Beyond the Welfare State
Neoliberal calls for welfare state reforms, especially cuts to public pensions, are a contentious issue for employees, employers, and national governments across the western world. But what are the underlying factors that have shaped the response to these pressures in Canada and Australia?
In Beyond the Welfare State, Sirvan Karimi utilizes a synthesis of Marxian class analysis and the power resources model to provide an analytical foundation for the divergent pattern of public pension systems in Canada and Australia. Karimi reveals that the postwar social contract in Australia was market-based and more conducive to the privatization of retirement income. In Canada, the social contract emphasized income redistribution that resulted in strengthening the link between the state and the citizen.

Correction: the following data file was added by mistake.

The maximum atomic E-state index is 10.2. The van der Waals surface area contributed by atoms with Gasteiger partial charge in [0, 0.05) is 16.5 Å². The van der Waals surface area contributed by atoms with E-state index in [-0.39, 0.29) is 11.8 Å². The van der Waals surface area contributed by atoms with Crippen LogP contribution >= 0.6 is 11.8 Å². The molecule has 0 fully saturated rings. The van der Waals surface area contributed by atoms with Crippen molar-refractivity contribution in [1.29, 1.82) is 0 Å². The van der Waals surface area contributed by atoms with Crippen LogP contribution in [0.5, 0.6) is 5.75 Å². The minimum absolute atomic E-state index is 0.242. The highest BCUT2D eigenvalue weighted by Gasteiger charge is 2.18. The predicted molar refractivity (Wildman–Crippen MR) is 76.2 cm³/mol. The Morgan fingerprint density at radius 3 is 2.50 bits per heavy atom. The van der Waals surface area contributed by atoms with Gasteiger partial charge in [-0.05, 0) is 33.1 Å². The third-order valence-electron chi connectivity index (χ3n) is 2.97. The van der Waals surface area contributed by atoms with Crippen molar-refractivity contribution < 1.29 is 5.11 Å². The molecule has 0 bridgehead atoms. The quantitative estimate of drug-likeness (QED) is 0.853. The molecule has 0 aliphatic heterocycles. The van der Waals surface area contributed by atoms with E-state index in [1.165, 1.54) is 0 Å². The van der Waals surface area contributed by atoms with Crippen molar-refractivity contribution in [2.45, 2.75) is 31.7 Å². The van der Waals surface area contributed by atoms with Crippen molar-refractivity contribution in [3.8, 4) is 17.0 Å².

By shedding light on the impact of national settings on public pension systems, Beyond the Welfare State introduces new conceptual tools to aid our understanding of the welfare state at a time when it is increasingly under threat.